For the first time in a long time, Microsoft seems to have a winning computer strategy: modern, cutting-edge chips and unique software features. Yet there was one obvious question to ask Nadella: If AI is creating this more natural, humanlike way of interacting, why are we talking about traditional computers?

“I fully expect the Copilot to be everywhere,” he said, adding that as Microsoft develops its AI agent that can speak and see, it will be in smart speakers, smartphones and even VR headsets. “It’s going to be ambient.”

Um, does this imply that Microsoft will be getting back into the phone arena? He could just mean partnering with the likes of Samsung (as they are with Copilot+ PCs) and other OEMs. But those devices still run Android, and Google will be pushing Gemini throughout the OS. And, of course, Samsung has its own AI capabilities they're pushing. So Microsoft either has to hope that Copilot+ PCs create some crazy consumer demand for their AI or... make a Surface Phone.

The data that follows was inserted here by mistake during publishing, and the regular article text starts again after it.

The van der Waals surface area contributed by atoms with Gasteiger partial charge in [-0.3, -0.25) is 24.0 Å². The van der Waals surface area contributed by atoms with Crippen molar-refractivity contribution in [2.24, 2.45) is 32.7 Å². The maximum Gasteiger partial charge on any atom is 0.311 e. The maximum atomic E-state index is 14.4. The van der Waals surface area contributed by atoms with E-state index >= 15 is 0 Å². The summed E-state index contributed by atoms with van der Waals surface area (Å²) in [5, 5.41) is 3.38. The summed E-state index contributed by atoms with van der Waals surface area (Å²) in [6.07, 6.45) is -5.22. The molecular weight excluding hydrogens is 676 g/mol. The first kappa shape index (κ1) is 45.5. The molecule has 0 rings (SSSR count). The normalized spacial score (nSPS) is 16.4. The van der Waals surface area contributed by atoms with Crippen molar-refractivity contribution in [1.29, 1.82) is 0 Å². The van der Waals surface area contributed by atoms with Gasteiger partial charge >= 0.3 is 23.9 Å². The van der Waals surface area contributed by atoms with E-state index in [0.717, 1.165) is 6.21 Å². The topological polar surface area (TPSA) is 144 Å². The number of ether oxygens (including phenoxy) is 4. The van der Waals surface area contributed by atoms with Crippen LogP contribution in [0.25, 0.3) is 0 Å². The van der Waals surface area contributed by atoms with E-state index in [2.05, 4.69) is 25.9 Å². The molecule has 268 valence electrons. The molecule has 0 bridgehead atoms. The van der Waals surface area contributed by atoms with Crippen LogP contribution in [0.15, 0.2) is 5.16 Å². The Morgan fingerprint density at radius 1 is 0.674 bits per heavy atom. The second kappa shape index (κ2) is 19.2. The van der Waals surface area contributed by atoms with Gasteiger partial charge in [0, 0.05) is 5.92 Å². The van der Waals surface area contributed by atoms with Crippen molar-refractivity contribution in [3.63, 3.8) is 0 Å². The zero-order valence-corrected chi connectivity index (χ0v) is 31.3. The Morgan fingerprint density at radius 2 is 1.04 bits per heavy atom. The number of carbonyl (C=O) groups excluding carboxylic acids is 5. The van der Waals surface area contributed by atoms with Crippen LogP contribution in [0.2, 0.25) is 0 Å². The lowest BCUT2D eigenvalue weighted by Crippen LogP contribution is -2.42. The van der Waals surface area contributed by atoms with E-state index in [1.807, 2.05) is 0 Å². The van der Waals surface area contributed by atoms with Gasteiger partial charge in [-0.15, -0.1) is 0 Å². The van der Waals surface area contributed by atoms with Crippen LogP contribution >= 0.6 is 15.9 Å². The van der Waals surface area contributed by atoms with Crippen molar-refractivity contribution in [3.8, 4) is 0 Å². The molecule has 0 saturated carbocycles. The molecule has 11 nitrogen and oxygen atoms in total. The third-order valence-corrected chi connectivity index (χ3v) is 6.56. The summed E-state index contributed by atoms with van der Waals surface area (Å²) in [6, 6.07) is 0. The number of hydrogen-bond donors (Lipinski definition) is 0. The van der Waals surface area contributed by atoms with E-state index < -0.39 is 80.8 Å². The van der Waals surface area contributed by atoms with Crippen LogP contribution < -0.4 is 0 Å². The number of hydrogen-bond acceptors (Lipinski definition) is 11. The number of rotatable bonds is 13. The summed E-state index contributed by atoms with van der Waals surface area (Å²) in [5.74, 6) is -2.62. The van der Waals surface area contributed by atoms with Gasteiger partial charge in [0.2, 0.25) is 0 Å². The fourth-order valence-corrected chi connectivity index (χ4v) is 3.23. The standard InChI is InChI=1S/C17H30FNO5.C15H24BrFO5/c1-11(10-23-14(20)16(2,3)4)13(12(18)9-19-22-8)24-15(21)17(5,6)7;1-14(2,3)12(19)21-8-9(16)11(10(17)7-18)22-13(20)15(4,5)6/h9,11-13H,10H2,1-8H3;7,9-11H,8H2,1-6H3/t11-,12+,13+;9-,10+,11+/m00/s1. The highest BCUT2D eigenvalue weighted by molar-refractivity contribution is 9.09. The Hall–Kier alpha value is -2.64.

One more thing: in the video, Nadella refers to the new Windows AI 'Recall' functionality as being a sort of "photographic memory" for your machine. I like this framing. You immediately know what he means.

When Stern does her brief demo of the experience, you can't help but, um recall Apple's 'Time Machine' feature. While it still exists, it's not touted as it once was in our Cloud age. It always felt a bit ahead of its time, UI and all. But can you imagine that powered by AI? I sure can. As I wrote back in March, when such functionality within Windows was just rumored:

This strikes me as exactly the type of thing Microsoft, as still the world's leading desktop/laptop operating system creator, should be doing. If Microsoft has done anything interesting in the past couple decades with Windows, I'm honestly not aware of it. This would be interesting.

There are a few startups who are trying to operate in this general space – the AI-powered "catch-all" service – the problem is that you really need extremely deep OS-level integration to allow this to work well. And the OS makers are unlikely to be okay with a third-party, let alone a smaller startup, accessing such layers. The risk is simply too high. So that leaves basically two players – Microsoft and Apple (and Google with ChromeOS, I suppose).